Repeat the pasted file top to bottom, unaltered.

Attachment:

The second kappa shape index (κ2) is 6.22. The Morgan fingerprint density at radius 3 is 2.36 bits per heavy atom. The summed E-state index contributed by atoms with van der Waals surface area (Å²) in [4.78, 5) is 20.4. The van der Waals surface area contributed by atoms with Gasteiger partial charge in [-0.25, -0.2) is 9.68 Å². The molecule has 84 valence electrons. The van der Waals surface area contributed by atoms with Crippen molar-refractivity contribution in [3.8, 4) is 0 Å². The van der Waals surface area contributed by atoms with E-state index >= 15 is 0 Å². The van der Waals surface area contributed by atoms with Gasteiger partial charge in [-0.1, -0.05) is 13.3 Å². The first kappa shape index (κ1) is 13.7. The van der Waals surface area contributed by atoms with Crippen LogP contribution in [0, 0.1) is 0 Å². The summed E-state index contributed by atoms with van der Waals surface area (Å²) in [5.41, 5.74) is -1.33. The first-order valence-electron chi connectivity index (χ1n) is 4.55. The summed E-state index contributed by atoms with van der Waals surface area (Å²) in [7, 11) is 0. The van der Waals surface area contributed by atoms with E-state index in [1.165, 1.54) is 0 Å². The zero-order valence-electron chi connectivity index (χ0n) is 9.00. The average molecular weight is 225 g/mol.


The second kappa shape index (κ2) is 6.22. The Morgan fingerprint density at radius 3 is 2.36 bits per heavy atom. The summed E-state index contributed by atoms with van der Waals surface area (Å²) in [4.78, 5) is 20.4. The van der Waals surface area contributed by atoms with Gasteiger partial charge in [-0.25, -0.2) is 9.68 Å². The molecule has 84 valence electrons. The van der Waals surface area contributed by atoms with Crippen molar-refractivity contribution in [3.8, 4) is 0 Å². The van der Waals surface area contributed by atoms with E-state index >= 15 is 0 Å². The van der Waals surface area contributed by atoms with Gasteiger partial charge in [-0.1, -0.05) is 13.3 Å². The first kappa shape index (κ1) is 13.7. The van der Waals surface area contributed by atoms with Crippen LogP contribution in [0, 0.1) is 0 Å². The summed E-state index contributed by atoms with van der Waals surface area (Å²) in [5.41, 5.74) is -1.33. The first-order valence-electron chi connectivity index (χ1n) is 4.55. The summed E-state index contributed by atoms with van der Waals surface area (Å²) in [7, 11) is 0. The van der Waals surface area contributed by atoms with E-state index in [1.165, 1.54) is 0 Å². The zero-order valence-electron chi connectivity index (χ0n) is 9.00. The average molecular weight is 225 g/mol.